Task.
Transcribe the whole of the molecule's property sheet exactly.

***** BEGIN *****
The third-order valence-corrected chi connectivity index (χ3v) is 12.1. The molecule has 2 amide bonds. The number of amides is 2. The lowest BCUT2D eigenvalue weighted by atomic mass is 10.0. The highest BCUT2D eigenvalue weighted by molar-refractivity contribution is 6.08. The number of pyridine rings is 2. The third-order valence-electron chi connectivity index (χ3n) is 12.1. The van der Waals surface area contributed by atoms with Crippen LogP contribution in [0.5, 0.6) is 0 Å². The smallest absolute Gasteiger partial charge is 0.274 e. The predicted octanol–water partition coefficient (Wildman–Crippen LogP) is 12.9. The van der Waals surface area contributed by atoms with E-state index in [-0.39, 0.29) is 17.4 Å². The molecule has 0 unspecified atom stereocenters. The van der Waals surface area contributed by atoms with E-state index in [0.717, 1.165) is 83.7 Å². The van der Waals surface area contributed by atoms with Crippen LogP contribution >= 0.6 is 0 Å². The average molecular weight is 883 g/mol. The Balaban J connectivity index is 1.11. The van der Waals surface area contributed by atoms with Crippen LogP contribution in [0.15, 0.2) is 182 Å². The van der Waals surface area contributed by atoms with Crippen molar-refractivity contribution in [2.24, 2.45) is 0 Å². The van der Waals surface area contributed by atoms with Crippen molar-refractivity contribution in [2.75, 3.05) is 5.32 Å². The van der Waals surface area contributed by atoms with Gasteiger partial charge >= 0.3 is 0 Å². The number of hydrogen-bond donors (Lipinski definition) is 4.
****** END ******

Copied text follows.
The third-order valence-corrected chi connectivity index (χ3v) is 12.1. The molecule has 2 amide bonds. The number of amides is 2. The lowest BCUT2D eigenvalue weighted by atomic mass is 10.0. The highest BCUT2D eigenvalue weighted by molar-refractivity contribution is 6.08. The number of pyridine rings is 2. The third-order valence-electron chi connectivity index (χ3n) is 12.1. The van der Waals surface area contributed by atoms with Crippen LogP contribution in [0.5, 0.6) is 0 Å². The smallest absolute Gasteiger partial charge is 0.274 e. The predicted octanol–water partition coefficient (Wildman–Crippen LogP) is 12.9. The van der Waals surface area contributed by atoms with E-state index in [-0.39, 0.29) is 17.4 Å². The molecule has 0 unspecified atom stereocenters. The van der Waals surface area contributed by atoms with E-state index in [0.717, 1.165) is 83.7 Å². The van der Waals surface area contributed by atoms with Crippen LogP contribution >= 0.6 is 0 Å². The average molecular weight is 883 g/mol. The Balaban J connectivity index is 1.11. The van der Waals surface area contributed by atoms with Crippen LogP contribution in [0.15, 0.2) is 182 Å². The van der Waals surface area contributed by atoms with Crippen molar-refractivity contribution in [2.24, 2.45) is 0 Å². The van der Waals surface area contributed by atoms with Crippen molar-refractivity contribution in [2.75, 3.05) is 5.32 Å². The van der Waals surface area contributed by atoms with Gasteiger partial charge >= 0.3 is 0 Å². The number of hydrogen-bond donors (Lipinski definition) is 4.